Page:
I remember turning 21 like it was yesterday. How could I forget such a day as memorable as that one, right?!
**Flashes back to college days in the stall of a community women’s bathroom **
“Oh my God girl, you just about threw up everything in that tiny little body of yours. Maybe I should’ve solicited suggestions for alcohol instead of accepting the first ones that came my way,” Jazzy stated. I, hanging over the suspiciously sanitary toilet, rolled my eyes as the brown and clear liquor that I chugged 30-minutes ago floated in the murky toilet water. There I squatted in my teenie weenie dress over the toilet seat of the community bathroom.
“One day I’ll look back on this moment and laugh,” I thought to myself. That day, which I’d looked forward to for so long, was the day I was free! Free to do a lot of “hoodrat things” that, up until then, could not occur due to my age. Unlike other college freshmen, I, along with my friends waited until we were 21 to take our first sip of alcohol. What kind you might ask?
Well, if I can recall it was somewhat of a mixture of Taaka Vodka and Boone’s Farm. **sticks finger in mouth. “Yuck!” We, my best friend and I, didn’t think to ask anyone for background information on those beverages. In college, you accept what you can find. I still can’t recall how we even stumbled upon that liquor, but it fell into our laps just in time to kick off my birthday festivities.
But by the time I had made it to the restroom (scrambling in at that) I realized Taaka Vodka ALONE was a one way ticket to the hospital. Its blendable texture and taste, made it extremely easy for those partaking in it to feel a buzz within the first cup. “Taste like Kool-aid,” was the only thing I could recall saying before my face landed into the center of the second-floor women’s community restroom.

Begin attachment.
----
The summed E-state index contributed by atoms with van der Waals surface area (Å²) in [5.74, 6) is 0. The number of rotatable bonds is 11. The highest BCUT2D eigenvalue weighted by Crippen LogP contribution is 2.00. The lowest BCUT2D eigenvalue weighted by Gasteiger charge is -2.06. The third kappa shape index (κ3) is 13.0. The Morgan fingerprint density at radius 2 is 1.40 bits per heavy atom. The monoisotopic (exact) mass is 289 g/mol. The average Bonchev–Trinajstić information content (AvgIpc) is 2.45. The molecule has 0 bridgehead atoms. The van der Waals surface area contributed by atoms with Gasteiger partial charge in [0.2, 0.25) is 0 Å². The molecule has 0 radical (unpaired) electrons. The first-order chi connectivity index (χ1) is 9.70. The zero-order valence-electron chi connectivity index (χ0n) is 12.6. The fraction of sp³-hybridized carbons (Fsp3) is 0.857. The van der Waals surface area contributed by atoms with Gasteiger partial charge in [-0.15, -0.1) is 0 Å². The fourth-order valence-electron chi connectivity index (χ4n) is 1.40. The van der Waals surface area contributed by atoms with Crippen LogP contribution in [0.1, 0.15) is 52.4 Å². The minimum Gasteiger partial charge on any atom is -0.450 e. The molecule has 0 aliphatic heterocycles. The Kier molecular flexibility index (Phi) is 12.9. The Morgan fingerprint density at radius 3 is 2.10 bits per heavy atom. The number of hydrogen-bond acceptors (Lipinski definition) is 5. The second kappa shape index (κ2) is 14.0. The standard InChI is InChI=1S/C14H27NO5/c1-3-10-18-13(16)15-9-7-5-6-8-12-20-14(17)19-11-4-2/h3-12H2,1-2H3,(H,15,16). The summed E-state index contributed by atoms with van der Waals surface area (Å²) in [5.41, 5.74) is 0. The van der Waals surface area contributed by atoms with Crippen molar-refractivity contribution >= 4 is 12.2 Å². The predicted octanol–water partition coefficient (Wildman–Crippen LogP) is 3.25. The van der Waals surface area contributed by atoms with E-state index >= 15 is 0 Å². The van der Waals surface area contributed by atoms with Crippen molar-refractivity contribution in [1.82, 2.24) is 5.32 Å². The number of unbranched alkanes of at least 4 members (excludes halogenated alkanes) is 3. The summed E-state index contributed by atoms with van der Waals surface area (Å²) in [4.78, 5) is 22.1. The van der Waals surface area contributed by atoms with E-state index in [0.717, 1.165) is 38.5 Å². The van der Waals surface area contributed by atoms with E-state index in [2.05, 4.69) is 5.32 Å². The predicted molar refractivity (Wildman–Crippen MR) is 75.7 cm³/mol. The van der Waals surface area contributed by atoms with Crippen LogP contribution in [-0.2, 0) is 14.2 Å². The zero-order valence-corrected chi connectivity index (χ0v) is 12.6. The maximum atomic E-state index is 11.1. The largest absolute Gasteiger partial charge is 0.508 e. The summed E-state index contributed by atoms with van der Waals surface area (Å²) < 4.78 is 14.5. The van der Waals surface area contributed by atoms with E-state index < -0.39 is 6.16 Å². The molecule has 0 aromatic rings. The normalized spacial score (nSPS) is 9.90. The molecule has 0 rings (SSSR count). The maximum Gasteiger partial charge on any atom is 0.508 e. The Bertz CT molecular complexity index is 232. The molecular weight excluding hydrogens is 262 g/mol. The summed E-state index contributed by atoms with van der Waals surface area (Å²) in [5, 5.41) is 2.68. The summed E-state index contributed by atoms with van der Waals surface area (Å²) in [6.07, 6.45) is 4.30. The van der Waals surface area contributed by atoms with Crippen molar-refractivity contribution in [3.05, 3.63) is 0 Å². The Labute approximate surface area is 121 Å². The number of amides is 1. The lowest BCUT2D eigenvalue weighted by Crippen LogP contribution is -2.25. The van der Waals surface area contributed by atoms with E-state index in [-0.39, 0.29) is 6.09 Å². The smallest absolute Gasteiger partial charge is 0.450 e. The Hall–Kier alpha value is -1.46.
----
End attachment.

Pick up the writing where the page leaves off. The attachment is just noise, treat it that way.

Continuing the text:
**Flashes back to the present**
And now 18 years later, here I stand in the very bathroom, of the very dorm where I spent 60% of my time during my early twenties. To say my college days humbled me, just wouldn’t do my true feelings any justice. Sometimes I wonder how I lived in those conditions, in scrunched up living quarters with a complete stranger, eating the worst processed food you could think of, while plotting how many days left until I could exit this chapter and live my best life….as an adult!
**begins singing** “In my own place, with my own car, two jobs, work hard! Im’a bad….b…” Nevermind. Lol. Leave it to Lil Boosie to get you off track from the story with such liberating lyrics.
Any who, boy, if only the young me knew what my life had in store, from losing close family/friends from death, gaining/losing weight, job hunting for a duration of time that was almost sickening, and REALLY learning what the meaning of “broke” was. On top of that, I’d be short-changing my description if I failed to acknowledge everything that goes into becoming a parent. And let’s just acknowledge the elephant in the room, and that’s that everyone’s life portrait won’t resemble the completion of what makes the magic number “three” from School House Rock.